Once Alternatives Analysis is complete, the local project sponsor may submit a request to the FTA regional office to initiate the Preliminary Engineering phase of project development. The request must provide information that demonstrates the readiness of the project to advance into Preliminary Engineering, including the adoption of the project into the long-range transportation plan, the inclusion of the preliminary engineering activities in the Transportation Improvement Program (TIP), and information demonstrating the technical capability of project sponsors to undertake Preliminary Engineering. The request must also address the project justification and local financial commitment criteria outlined below (see Page 4). (This information is normally developed as part of an Alternatives Analysis.) FTA then evaluates the proposed project as required by Section 5309(e)(6), and determines whether or not to approve the project for Preliminary Engineering. FTA approval to initiate Preliminary Engineering is not a commitment to fund Final Design or construction.
During the Preliminary Engineering phase, the local project sponsor refines the design of the project to a level of detail necessary to complete the requirements under the National Environmental Policy Act (NEPA). For New Starts, this usually includes the completion of a Final Environmental Impact Statement. Preliminary Engineering results in estimates of project costs, benefits and impacts in which there is a much higher degree of confidence than earlier in the project development process. Project management plans and fleet management plans are finalized and local funding sources are committed to the project, if they have not already been committed. A comprehensive Preliminary Engineering effort will also address the New Starts project evaluation criteria. Information on project justification and the degree of local financial commitment is updated and reported, as appropriate. As part of Preliminary Engineering activities, localities are encouraged to consider policies and actions designed to enhance the benefits of the project, as well as its financial feasibility.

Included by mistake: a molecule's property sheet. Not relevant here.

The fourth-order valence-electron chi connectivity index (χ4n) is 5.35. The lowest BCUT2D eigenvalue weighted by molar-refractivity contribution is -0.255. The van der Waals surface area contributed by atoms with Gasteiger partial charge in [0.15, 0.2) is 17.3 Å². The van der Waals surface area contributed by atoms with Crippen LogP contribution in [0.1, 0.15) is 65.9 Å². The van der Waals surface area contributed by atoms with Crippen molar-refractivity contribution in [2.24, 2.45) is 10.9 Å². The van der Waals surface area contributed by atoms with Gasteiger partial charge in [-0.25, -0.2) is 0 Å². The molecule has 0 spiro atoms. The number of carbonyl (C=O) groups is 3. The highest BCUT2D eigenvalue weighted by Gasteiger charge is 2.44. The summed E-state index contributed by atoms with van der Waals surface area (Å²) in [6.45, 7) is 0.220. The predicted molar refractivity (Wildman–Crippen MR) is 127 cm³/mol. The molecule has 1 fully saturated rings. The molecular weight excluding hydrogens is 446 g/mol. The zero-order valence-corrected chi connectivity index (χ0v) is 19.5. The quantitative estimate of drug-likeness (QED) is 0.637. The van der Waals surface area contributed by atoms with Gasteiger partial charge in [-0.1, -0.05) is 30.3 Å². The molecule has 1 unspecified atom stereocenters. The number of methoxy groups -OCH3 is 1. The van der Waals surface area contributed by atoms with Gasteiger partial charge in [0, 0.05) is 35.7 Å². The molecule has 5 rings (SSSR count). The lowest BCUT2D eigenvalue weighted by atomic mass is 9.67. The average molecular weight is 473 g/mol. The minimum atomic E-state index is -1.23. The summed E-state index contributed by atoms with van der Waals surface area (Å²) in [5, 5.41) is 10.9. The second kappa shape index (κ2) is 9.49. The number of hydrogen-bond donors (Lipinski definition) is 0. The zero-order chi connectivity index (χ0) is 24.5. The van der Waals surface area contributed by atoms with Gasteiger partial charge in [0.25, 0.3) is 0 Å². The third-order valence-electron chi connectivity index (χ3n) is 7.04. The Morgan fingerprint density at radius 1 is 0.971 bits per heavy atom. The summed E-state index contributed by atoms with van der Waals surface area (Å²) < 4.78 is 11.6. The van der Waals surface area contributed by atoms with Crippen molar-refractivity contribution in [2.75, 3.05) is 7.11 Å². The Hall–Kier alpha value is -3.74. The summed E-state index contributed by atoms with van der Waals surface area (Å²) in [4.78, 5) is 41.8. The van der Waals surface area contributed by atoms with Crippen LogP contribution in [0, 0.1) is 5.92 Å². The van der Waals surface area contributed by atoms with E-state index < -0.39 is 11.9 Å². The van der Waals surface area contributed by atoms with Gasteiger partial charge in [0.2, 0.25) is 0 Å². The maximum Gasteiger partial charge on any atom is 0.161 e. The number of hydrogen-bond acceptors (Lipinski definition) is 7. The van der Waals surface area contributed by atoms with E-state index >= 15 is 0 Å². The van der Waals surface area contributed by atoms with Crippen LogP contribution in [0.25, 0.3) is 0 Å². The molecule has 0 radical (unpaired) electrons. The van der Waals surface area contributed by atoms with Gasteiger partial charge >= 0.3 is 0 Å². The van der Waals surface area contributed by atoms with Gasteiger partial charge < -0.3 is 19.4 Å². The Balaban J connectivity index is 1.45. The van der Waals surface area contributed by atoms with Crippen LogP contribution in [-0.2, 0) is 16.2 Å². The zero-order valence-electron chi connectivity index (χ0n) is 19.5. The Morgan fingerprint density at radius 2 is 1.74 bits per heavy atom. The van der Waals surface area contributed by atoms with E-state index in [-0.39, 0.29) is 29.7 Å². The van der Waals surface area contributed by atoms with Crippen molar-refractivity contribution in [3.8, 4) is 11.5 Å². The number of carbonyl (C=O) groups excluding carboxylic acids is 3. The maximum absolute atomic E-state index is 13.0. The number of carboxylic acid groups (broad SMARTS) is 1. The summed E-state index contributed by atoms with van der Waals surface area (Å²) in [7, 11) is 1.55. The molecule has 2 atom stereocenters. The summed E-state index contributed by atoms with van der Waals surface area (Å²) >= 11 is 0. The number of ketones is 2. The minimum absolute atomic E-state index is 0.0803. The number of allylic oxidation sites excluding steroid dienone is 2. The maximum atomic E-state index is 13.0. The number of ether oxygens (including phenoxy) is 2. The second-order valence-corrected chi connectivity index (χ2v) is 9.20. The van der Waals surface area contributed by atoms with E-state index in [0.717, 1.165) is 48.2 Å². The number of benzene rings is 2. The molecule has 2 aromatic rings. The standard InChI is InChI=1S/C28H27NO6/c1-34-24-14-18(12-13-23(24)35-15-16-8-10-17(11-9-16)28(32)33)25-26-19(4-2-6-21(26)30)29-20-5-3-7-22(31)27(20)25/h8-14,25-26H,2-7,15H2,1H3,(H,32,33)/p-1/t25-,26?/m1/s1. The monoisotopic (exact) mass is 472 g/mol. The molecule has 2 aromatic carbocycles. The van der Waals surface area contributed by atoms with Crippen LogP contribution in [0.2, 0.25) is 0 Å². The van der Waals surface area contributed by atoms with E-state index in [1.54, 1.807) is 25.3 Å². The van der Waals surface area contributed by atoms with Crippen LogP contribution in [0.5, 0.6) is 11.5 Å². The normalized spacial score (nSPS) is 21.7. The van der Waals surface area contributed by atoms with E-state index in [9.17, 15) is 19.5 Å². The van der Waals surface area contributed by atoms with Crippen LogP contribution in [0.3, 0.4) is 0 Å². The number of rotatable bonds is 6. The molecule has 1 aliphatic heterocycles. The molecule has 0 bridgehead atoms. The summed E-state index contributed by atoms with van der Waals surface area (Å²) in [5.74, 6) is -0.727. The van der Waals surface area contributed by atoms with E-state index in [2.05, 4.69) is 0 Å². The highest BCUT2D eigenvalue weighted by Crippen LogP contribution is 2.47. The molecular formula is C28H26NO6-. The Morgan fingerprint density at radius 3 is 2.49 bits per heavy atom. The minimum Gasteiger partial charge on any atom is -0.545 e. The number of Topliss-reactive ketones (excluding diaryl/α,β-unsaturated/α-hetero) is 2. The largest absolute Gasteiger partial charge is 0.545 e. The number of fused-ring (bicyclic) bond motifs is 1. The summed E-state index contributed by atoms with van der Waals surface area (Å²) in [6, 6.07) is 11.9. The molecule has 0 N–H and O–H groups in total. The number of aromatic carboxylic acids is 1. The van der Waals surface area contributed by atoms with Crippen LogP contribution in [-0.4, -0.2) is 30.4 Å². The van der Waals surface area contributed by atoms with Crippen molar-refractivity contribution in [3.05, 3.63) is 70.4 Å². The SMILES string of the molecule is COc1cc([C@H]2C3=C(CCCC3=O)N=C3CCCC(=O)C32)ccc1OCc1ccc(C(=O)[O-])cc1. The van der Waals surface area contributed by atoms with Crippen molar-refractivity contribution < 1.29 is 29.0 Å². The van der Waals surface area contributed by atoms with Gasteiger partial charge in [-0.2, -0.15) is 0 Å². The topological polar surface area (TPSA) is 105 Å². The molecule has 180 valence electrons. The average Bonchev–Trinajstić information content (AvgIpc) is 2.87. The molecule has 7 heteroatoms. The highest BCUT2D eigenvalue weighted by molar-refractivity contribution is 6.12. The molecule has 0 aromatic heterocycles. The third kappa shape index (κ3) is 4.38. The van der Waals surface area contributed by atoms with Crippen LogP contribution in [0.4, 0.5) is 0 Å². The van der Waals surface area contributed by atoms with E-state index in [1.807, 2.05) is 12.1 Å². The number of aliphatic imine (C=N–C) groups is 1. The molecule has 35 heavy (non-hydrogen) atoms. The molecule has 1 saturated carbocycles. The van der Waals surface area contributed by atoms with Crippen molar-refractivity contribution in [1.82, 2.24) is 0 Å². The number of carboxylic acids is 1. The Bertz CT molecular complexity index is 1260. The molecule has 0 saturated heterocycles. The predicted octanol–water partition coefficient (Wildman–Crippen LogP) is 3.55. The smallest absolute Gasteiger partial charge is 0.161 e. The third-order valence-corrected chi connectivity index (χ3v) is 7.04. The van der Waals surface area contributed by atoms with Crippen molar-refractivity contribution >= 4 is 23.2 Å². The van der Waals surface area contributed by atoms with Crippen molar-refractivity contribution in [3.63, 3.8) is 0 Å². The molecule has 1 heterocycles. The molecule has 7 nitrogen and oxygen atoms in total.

Preliminary Engineering is typically financed with Section 5303 and Section 5307 funds, local revenues, and flexible funds under the Surface Transportation Program (STP) and the Congestion Mitigation and Air Quality (CMAQ) program. A project may not advance out of Preliminary Engineering until FTA has issued a Record of Decision (ROD) or Finding of No Significant Impact (FONSI), as required by NEPA.
Once Preliminary Engineering is completed, a project sponsor who wants to advance a project must request FTA approval to enter the Final Design phase of development. The request must provide information that demonstrates the technical capability and financial capacity of the local project sponsor to undertake the necessary engineering. Like approval to enter into Preliminary Engineering, this approval is based upon a review and evaluation of the costs, benefits, and impacts under the statutory project evaluation criteria. Final Design is the last phase of project development, and includes such actions as right-of-way acquisition, utility relocation, and the preparation of final construction plans (including construction management plans), detailed specifications, construction cost estimates, and bid documents. Final Design is typically eligible for Section 5309 New Starts funding.